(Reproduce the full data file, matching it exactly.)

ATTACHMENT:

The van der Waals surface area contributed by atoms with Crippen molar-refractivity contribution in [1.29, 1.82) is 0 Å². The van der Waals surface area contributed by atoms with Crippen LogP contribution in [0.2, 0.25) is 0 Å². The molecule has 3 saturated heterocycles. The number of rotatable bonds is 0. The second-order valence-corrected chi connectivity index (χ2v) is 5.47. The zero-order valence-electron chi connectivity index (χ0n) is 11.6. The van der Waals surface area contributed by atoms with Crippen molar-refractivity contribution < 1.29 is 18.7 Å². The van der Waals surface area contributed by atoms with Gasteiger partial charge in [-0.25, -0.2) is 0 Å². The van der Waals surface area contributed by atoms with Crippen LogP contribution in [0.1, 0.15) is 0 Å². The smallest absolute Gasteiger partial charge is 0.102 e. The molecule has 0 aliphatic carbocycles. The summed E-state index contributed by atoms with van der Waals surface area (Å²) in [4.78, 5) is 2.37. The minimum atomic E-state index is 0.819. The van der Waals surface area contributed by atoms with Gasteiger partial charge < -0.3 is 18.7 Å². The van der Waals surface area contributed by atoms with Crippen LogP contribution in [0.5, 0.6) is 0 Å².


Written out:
The van der Waals surface area contributed by atoms with Crippen molar-refractivity contribution in [1.29, 1.82) is 0 Å². The van der Waals surface area contributed by atoms with Crippen LogP contribution in [0.2, 0.25) is 0 Å². The molecule has 3 saturated heterocycles. The number of rotatable bonds is 0. The second-order valence-corrected chi connectivity index (χ2v) is 5.47. The zero-order valence-electron chi connectivity index (χ0n) is 11.6. The van der Waals surface area contributed by atoms with Crippen molar-refractivity contribution < 1.29 is 18.7 Å². The van der Waals surface area contributed by atoms with Gasteiger partial charge in [-0.25, -0.2) is 0 Å². The van der Waals surface area contributed by atoms with Crippen LogP contribution in [0.1, 0.15) is 0 Å². The smallest absolute Gasteiger partial charge is 0.102 e. The molecule has 0 aliphatic carbocycles. The summed E-state index contributed by atoms with van der Waals surface area (Å²) in [4.78, 5) is 2.37. The minimum atomic E-state index is 0.819. The van der Waals surface area contributed by atoms with Gasteiger partial charge < -0.3 is 18.7 Å². The van der Waals surface area contributed by atoms with Crippen LogP contribution in [0.5, 0.6) is 0 Å².